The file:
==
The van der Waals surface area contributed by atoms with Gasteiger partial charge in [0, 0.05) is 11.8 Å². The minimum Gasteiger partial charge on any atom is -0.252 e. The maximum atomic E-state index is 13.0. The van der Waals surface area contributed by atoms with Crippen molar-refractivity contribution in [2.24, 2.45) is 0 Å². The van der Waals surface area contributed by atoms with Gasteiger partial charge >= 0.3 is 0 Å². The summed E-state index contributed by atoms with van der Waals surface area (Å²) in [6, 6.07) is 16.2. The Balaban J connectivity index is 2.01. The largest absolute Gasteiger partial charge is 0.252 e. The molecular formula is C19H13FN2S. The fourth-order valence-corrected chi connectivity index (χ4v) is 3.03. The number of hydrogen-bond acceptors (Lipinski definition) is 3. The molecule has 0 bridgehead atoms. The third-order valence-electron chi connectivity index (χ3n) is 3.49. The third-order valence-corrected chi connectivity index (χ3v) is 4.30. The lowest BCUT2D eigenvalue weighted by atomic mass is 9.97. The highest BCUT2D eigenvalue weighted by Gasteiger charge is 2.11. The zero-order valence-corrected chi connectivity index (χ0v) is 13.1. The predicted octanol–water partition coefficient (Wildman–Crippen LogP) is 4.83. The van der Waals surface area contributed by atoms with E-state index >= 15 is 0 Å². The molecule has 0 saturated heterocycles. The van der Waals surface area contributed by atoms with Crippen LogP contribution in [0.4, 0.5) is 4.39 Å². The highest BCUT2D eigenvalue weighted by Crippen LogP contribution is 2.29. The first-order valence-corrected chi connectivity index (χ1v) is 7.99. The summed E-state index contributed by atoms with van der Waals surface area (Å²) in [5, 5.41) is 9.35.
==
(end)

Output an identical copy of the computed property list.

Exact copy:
The van der Waals surface area contributed by atoms with Gasteiger partial charge in [0, 0.05) is 11.8 Å². The minimum Gasteiger partial charge on any atom is -0.252 e. The maximum atomic E-state index is 13.0. The van der Waals surface area contributed by atoms with Crippen molar-refractivity contribution in [2.24, 2.45) is 0 Å². The van der Waals surface area contributed by atoms with Gasteiger partial charge >= 0.3 is 0 Å². The summed E-state index contributed by atoms with van der Waals surface area (Å²) in [6, 6.07) is 16.2. The Balaban J connectivity index is 2.01. The largest absolute Gasteiger partial charge is 0.252 e. The molecular formula is C19H13FN2S. The fourth-order valence-corrected chi connectivity index (χ4v) is 3.03. The number of hydrogen-bond acceptors (Lipinski definition) is 3. The molecule has 0 bridgehead atoms. The third-order valence-electron chi connectivity index (χ3n) is 3.49. The third-order valence-corrected chi connectivity index (χ3v) is 4.30. The lowest BCUT2D eigenvalue weighted by atomic mass is 9.97. The highest BCUT2D eigenvalue weighted by Gasteiger charge is 2.11. The zero-order valence-corrected chi connectivity index (χ0v) is 13.1. The predicted octanol–water partition coefficient (Wildman–Crippen LogP) is 4.83. The van der Waals surface area contributed by atoms with E-state index >= 15 is 0 Å². The molecule has 0 saturated heterocycles. The van der Waals surface area contributed by atoms with Crippen LogP contribution in [0.4, 0.5) is 4.39 Å². The highest BCUT2D eigenvalue weighted by Crippen LogP contribution is 2.29. The first-order valence-corrected chi connectivity index (χ1v) is 7.99. The summed E-state index contributed by atoms with van der Waals surface area (Å²) in [5, 5.41) is 9.35.